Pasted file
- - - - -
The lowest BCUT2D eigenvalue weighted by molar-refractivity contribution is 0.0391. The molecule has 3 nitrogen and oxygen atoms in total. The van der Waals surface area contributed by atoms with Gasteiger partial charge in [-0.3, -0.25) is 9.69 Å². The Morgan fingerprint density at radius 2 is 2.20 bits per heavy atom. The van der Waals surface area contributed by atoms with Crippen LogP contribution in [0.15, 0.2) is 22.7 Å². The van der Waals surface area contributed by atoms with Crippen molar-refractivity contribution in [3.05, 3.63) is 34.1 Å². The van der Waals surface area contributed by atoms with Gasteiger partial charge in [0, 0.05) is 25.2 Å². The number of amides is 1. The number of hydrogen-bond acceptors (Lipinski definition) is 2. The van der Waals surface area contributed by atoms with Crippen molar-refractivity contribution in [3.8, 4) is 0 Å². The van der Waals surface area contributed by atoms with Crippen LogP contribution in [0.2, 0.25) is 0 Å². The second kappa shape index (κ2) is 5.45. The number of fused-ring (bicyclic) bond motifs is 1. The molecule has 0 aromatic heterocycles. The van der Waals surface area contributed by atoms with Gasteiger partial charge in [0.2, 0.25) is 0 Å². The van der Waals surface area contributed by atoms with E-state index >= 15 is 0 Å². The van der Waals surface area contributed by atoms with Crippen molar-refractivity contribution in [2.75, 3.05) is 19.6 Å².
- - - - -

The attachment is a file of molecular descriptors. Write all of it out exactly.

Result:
The lowest BCUT2D eigenvalue weighted by molar-refractivity contribution is 0.0391. The molecule has 3 nitrogen and oxygen atoms in total. The van der Waals surface area contributed by atoms with Gasteiger partial charge in [-0.3, -0.25) is 9.69 Å². The Morgan fingerprint density at radius 2 is 2.20 bits per heavy atom. The van der Waals surface area contributed by atoms with Crippen LogP contribution in [0.15, 0.2) is 22.7 Å². The van der Waals surface area contributed by atoms with Crippen molar-refractivity contribution in [3.05, 3.63) is 34.1 Å². The van der Waals surface area contributed by atoms with Gasteiger partial charge in [0, 0.05) is 25.2 Å². The number of amides is 1. The number of hydrogen-bond acceptors (Lipinski definition) is 2. The van der Waals surface area contributed by atoms with Crippen molar-refractivity contribution in [3.8, 4) is 0 Å². The van der Waals surface area contributed by atoms with Crippen LogP contribution in [0.2, 0.25) is 0 Å². The second kappa shape index (κ2) is 5.45. The number of fused-ring (bicyclic) bond motifs is 1. The molecule has 0 aromatic heterocycles. The van der Waals surface area contributed by atoms with Gasteiger partial charge in [0.2, 0.25) is 0 Å². The van der Waals surface area contributed by atoms with E-state index >= 15 is 0 Å². The van der Waals surface area contributed by atoms with Crippen molar-refractivity contribution in [2.75, 3.05) is 19.6 Å².